Friday, May 13, 2011

Head Coach Candidate: Mike Sisti

Since the hiring of Guy Gadowsky on the men's side, I had every intention of devoting most of my attention to the still-open women's job. But quite simply, I haven't seen dirt kicked around for the opening on nearly the same level as with the men. And to be brutally honest, I don't know the women's scene well enough to make educated guesses (it's a work in progress), as I did with a few of the men's Head Coach Candidate posts. So what I'm attempting to do now: drop the three to five of these that I might be able to squeeze out over the next couple weeks, then scramble to put together something on the man or woman who gets the job, which hopefully won't happen until after I'm done.

Mercyhurst coach Mike Sisti qualifies as the most-rumored candidate by virtue of being mentioned by two different people in message board posts (here and here). Granted, that's not exactly much to go on. But we do also know that Joe Battista and crew were at the women's Frozen Four this year, which Mercyhurst hosted. Said Battista:
That weekend I attended the NCAA Women's Frozen Four Hockey Championship in Erie, hosted by Mercyhurst College. I visited with an old hockey friend, Mercyhurst Women’s Coach Mike Sisti, who worked hockey camps for me years ago.
So Sisti and Battista are friendly and have worked together. The last time Battista was that open about speaking with a coach at a Frozen Four, it was Scott Sandelin. I've gone with worse than that.

There is some shared history with Sisti and the PSU men's program as opponents as well. As a player at Canisius (then an NCAA Division III team) from 1986-1990, Sisti went 2-0-0 against the Icers, including a 6-2 win at the Geneseo Invitational on November 4, 1988, against Battista's second team as Penn State's coach. Sisti had a great career for the Golden Griffins, putting up 163 points in 120 games, good enough to be inducted into the Canisius Hall of Fame in 2002.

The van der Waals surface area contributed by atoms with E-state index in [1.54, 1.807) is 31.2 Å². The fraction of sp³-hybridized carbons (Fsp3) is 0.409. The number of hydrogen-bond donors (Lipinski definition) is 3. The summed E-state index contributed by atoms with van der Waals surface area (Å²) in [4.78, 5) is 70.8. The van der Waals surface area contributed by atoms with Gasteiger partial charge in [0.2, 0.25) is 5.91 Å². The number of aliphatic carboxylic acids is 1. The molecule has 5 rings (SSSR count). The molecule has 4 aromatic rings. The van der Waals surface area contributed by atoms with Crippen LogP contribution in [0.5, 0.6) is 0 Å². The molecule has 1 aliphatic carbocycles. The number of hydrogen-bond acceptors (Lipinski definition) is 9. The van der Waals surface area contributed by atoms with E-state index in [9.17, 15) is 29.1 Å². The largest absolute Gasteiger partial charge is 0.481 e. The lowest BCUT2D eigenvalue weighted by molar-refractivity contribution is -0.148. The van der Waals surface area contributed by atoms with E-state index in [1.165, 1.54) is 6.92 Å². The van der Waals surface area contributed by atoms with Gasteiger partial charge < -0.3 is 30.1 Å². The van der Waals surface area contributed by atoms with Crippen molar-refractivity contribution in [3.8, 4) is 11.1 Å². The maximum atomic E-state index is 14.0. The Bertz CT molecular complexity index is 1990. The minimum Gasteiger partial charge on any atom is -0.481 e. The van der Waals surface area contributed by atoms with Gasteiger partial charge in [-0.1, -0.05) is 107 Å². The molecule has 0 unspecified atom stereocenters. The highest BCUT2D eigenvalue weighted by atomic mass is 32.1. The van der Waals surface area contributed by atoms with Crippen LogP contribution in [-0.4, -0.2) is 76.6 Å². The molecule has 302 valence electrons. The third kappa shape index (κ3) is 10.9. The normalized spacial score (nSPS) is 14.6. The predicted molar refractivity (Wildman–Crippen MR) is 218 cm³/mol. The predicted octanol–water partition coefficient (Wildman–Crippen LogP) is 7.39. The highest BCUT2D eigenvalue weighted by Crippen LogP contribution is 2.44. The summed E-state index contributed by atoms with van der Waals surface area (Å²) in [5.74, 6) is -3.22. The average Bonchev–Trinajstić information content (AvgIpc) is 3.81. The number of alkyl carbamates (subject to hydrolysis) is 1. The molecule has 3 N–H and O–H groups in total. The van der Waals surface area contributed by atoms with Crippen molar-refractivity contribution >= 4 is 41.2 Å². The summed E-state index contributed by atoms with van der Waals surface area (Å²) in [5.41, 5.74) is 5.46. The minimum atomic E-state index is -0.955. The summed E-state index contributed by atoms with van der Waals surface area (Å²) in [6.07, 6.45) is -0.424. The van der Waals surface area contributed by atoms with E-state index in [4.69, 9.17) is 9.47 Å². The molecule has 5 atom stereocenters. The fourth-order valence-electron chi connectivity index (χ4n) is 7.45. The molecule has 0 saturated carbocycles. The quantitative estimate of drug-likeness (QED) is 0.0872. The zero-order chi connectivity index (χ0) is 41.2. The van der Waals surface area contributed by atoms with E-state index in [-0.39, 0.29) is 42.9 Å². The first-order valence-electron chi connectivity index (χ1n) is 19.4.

A four-year letter winner in ice hockey, Sisti ranks fourth at Canisius in career scoring (163 points), third in career goals (74), and sixth in career assists (89). He shares the school record for single-game goals with four and holds the mark for single-season hat tricks with six...Sisti posted 13 goals and 19 assists to help the Griffs to a 21-11-0 record in 1986-87. He led Canisius in goals (33) and points (57) in 1988-89 and was named the team’s top forward.
With a resume like that, he undoubtedly had little problem getting a job behind the bench as a part-time assistant with his alma mater from 1990-1993. Canisius improved its record each season during that time, culminating in 1992-1993's 18-11-1 and ECAC West championship game appearance. Also included: another win against the Icers.

He left Buffalo in 1993, making the short trip down I-90 to Erie, and was an assistant coach with the Mercyhurst men's program from 1993-1999. Two more wins against PSU (we're up to 5-0-0 if you're counting) and an NCAA Division II runners-up slot (in 1994-1995) later, he was offered the chance to help start the Lakers' women's program.

After studying the situation and the state of women’s collegiate hockey, Sisti decided it was an offer too good to pass up.

“It was an awesome opportunity to be a head coach and not have to move,” Sisti said. “I love it. It turned out to be a great decision.”

It was a great decision for Mercyhurst, too. Sisti’s teams have averaged 25 wins a season for the [then] 10 years of women’s hockey, own a 74-3 record in College Hockey America and have been ranked in the top 10 in the coaches’ polls the last eight seasons. That success and ambitious scheduling has allowed little Mercyhurst to compete with big-time schools such as Wisconsin and Minnesota and prestigious institutions such as Brown, Colgate, Harvard and Syracuse.